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I need more than 2 water bottles, though I don't need them on my bike, and do carry some in panniers. I could get 3 water bottles on my most recent bike the third being under the downtube, as on the Cannondale above. There are days when 3 water bottles go by fast and the services are bad. I generally don't like a lot of BOs in my bike, prefering the bike to be clean and the stuff in my paniers, but I like a lot of water bottles mounts. They seem relatively clean to me, and free up space in the panniers since I don't have large panniers.
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Old 07-12-10, 01:12 AM
  #21  
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Specified as such.. Frame was Built with 2 pairs of Bottle Bosses on top of the Downtube , and one beneath .. and another on the seat tube.

Two Fish Makes Velcro fitted strap on Bottle cages .. and Ortlieb now offers an Add on bottle cage that, like their add on pockets, will clip to the back of the Pannier.

A Water Bag can Go In a Pannier for Desert crossings , Or Haul a trailer , water will shift around, but anyhow BoB trailers have added 2 bottle bosses, By the Back Wheel.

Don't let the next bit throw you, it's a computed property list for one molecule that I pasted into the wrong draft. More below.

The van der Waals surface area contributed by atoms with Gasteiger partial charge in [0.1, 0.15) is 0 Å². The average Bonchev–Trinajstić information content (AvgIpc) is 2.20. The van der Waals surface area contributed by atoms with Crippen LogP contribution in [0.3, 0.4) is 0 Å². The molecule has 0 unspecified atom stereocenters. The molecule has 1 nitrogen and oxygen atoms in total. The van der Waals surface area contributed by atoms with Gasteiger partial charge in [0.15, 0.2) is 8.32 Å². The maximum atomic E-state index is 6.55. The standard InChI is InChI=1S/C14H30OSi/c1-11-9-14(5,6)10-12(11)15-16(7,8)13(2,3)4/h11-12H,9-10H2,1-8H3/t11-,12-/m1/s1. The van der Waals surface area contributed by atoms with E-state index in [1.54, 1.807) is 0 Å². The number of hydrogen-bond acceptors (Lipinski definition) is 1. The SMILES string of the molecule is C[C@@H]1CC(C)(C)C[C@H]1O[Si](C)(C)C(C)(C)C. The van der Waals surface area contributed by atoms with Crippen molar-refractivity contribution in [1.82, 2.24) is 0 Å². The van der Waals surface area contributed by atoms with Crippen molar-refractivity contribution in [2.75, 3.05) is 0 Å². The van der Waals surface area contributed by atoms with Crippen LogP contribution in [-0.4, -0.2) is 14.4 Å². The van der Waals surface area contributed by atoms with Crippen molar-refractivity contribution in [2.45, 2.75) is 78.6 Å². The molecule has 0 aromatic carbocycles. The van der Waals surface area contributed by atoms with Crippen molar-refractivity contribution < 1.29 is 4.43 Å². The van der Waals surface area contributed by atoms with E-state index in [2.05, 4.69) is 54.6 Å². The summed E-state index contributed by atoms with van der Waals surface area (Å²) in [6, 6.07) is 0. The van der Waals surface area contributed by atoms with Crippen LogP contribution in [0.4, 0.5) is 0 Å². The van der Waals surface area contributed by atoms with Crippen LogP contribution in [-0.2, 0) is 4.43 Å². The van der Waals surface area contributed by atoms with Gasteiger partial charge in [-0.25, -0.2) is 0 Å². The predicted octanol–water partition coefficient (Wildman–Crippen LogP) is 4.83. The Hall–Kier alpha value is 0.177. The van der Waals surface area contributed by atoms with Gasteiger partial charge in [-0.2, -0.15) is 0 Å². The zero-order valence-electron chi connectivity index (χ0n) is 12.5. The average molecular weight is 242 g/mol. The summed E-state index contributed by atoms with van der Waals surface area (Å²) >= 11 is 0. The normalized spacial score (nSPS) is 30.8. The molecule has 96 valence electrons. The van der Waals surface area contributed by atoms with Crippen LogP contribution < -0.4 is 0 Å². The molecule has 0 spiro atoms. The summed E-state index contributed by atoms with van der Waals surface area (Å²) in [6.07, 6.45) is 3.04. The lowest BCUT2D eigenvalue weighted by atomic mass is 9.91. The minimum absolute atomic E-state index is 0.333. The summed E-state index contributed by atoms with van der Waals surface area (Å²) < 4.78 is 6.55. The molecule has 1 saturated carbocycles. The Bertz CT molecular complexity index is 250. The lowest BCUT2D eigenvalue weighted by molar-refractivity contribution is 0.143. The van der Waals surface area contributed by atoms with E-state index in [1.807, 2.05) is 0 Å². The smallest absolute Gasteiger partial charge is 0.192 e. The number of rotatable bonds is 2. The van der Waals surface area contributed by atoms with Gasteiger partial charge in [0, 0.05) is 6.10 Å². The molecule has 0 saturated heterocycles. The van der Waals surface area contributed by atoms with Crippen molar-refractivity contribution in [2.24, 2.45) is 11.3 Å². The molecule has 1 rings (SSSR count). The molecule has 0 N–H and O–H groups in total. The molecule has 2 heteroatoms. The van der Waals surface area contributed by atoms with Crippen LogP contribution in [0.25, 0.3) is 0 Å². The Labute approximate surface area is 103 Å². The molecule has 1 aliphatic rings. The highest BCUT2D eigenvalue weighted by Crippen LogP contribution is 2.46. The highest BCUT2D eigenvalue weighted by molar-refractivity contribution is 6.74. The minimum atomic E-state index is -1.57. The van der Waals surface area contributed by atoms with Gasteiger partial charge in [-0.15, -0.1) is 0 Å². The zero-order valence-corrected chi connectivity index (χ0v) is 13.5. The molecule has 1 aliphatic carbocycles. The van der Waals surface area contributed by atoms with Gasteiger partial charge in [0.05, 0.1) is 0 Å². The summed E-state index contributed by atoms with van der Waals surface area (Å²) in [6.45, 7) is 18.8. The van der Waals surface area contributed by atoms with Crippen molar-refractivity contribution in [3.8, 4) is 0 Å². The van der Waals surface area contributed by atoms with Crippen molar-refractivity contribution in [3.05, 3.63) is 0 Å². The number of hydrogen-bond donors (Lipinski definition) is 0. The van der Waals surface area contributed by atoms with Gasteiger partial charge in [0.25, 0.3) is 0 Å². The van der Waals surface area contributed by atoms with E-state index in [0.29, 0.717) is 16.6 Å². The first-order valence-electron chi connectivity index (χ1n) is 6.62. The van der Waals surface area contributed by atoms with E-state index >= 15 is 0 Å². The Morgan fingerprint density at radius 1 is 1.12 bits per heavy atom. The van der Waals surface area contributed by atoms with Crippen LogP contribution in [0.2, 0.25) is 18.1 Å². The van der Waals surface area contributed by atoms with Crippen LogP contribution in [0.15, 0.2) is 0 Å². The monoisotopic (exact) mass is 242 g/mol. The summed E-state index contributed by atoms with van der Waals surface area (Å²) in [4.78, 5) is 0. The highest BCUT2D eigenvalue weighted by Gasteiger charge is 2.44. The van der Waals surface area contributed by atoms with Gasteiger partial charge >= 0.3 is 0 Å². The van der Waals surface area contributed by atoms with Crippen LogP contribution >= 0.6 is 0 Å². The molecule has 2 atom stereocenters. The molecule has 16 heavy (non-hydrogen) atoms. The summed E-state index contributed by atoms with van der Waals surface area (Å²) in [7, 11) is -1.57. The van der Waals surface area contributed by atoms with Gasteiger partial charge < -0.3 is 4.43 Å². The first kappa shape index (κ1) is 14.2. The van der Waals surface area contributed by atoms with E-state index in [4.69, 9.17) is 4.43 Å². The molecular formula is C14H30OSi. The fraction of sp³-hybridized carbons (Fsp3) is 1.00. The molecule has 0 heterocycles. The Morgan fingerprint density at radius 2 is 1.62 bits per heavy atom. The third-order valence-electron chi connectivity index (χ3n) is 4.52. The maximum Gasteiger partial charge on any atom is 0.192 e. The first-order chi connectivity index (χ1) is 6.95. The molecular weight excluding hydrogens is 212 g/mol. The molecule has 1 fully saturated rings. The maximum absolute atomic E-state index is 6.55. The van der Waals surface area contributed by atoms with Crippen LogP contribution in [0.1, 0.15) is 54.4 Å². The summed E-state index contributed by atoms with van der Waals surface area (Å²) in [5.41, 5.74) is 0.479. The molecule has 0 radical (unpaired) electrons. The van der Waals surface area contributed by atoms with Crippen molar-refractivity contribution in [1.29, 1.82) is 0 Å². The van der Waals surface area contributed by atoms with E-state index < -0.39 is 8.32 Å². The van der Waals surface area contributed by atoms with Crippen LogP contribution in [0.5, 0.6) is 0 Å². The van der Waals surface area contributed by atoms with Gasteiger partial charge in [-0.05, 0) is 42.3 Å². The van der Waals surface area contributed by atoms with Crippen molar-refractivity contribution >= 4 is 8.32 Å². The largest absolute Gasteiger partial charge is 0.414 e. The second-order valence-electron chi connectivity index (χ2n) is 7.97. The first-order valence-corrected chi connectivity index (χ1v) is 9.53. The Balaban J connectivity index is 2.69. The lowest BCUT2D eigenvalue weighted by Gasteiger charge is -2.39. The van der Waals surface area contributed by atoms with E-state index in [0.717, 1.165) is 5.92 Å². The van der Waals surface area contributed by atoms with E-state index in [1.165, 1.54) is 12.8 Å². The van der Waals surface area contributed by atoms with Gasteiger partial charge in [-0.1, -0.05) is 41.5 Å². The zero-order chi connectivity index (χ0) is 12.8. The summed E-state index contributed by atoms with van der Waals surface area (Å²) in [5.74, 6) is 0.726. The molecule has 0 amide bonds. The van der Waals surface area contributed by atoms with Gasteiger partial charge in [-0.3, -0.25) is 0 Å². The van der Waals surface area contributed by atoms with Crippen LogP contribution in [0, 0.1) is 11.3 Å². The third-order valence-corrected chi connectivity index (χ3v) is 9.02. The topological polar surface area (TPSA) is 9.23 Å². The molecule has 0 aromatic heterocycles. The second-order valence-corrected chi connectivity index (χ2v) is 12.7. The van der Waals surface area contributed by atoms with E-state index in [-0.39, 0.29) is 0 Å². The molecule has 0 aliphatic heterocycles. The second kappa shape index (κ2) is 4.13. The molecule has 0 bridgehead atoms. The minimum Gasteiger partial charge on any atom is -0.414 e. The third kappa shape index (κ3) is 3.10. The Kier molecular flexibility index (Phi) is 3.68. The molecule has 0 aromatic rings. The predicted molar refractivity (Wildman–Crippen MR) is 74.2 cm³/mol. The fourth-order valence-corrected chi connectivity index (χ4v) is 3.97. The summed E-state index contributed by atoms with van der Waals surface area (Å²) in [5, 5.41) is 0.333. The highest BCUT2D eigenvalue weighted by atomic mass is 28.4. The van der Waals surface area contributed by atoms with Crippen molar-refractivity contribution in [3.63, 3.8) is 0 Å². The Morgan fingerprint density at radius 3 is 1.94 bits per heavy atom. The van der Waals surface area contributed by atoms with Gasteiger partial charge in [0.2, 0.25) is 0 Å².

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Old 07-15-10, 04:40 PM
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I like vik and stahpj1 usually just carry two bottles of water, but I also like to carry an empty 1.5L bottle on my Cross Check or Salsa Fargo on the down tube using the Topeak Magna XL water botle cage. I fill this only in the evenings (for camping) or on the rare occsions when it's extremely hot and/or I may be in extremely, extremely remote areas where there are no gas stations or even houses at which I can refill my water bottles.

In fact I didn't really think there were many remote areas in the midwest that required extra water, but recently while doing the trans wisconsin (transwisconsin.com) I discovered otherwise. There is a tremendous amount of government owned land (state forest and such) in western wisconsin that has absolutely no development of any kind. After doing one 40 mile stretch without food and very little water on the second day I found myself using my 1.5L bottle for water a lot more. In fact I used it for most of the trip. When using this configuration (1.5L bottle on the down tube) I do find it a bit of a pain when I have to access it so much and may in the future experiment with a bladder in either the top of my frame bag or on my handlebars in my bungie net where it's nice and accessible.

Salsa Fargo with XL wb cage:
https://www.flickr.com/photos/mmeiser...66057/sizes/l/

Cross check (set up for winter with XL wb cage):
https://www.flickr.com/photos/mmeiser2/4354825441/